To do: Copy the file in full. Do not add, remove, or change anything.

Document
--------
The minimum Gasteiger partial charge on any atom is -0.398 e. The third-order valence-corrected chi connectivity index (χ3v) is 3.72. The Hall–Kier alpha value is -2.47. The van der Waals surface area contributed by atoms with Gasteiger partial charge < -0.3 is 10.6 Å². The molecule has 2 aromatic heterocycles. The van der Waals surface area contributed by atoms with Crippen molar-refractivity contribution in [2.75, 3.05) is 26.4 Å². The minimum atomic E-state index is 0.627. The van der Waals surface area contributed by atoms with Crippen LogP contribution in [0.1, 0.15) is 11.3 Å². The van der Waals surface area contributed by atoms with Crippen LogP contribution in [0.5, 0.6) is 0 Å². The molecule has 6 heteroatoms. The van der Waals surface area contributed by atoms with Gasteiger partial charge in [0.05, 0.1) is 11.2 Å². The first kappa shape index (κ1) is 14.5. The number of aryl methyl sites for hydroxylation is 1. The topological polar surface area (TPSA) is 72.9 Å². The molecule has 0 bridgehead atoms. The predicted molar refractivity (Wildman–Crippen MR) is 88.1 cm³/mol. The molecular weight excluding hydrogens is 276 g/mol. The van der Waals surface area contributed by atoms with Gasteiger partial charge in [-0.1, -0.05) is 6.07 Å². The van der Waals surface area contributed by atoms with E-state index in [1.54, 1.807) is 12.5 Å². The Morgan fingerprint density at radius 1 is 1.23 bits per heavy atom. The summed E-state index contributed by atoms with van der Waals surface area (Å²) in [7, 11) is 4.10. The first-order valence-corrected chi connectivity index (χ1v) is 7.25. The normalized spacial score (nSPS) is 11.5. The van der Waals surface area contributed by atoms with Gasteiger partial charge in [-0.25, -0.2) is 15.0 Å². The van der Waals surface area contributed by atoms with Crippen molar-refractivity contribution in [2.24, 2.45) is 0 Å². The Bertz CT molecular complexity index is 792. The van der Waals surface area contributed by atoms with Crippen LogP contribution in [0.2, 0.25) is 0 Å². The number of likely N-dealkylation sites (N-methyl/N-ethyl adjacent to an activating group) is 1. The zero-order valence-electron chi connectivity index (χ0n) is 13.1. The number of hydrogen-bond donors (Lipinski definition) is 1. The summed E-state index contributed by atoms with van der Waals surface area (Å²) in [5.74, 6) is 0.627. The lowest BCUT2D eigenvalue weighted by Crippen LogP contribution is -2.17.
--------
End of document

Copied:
The minimum Gasteiger partial charge on any atom is -0.398 e. The third-order valence-corrected chi connectivity index (χ3v) is 3.72. The Hall–Kier alpha value is -2.47. The van der Waals surface area contributed by atoms with Gasteiger partial charge < -0.3 is 10.6 Å². The molecule has 2 aromatic heterocycles. The van der Waals surface area contributed by atoms with Crippen molar-refractivity contribution in [2.75, 3.05) is 26.4 Å². The minimum atomic E-state index is 0.627. The van der Waals surface area contributed by atoms with Crippen LogP contribution in [0.1, 0.15) is 11.3 Å². The van der Waals surface area contributed by atoms with Crippen LogP contribution in [0.5, 0.6) is 0 Å². The molecule has 6 heteroatoms. The van der Waals surface area contributed by atoms with Gasteiger partial charge in [0.05, 0.1) is 11.2 Å². The first kappa shape index (κ1) is 14.5. The number of aryl methyl sites for hydroxylation is 1. The topological polar surface area (TPSA) is 72.9 Å². The molecule has 0 bridgehead atoms. The predicted molar refractivity (Wildman–Crippen MR) is 88.1 cm³/mol. The molecular weight excluding hydrogens is 276 g/mol. The van der Waals surface area contributed by atoms with Gasteiger partial charge in [-0.1, -0.05) is 6.07 Å². The van der Waals surface area contributed by atoms with E-state index in [1.54, 1.807) is 12.5 Å². The Morgan fingerprint density at radius 1 is 1.23 bits per heavy atom. The summed E-state index contributed by atoms with van der Waals surface area (Å²) in [7, 11) is 4.10. The first-order valence-corrected chi connectivity index (χ1v) is 7.25. The normalized spacial score (nSPS) is 11.5. The van der Waals surface area contributed by atoms with Gasteiger partial charge in [-0.25, -0.2) is 15.0 Å². The van der Waals surface area contributed by atoms with Crippen molar-refractivity contribution in [2.24, 2.45) is 0 Å². The Bertz CT molecular complexity index is 792. The van der Waals surface area contributed by atoms with Crippen LogP contribution in [0.2, 0.25) is 0 Å². The number of likely N-dealkylation sites (N-methyl/N-ethyl adjacent to an activating group) is 1. The zero-order valence-electron chi connectivity index (χ0n) is 13.1. The number of hydrogen-bond donors (Lipinski definition) is 1. The summed E-state index contributed by atoms with van der Waals surface area (Å²) in [5.74, 6) is 0.627. The lowest BCUT2D eigenvalue weighted by Crippen LogP contribution is -2.17.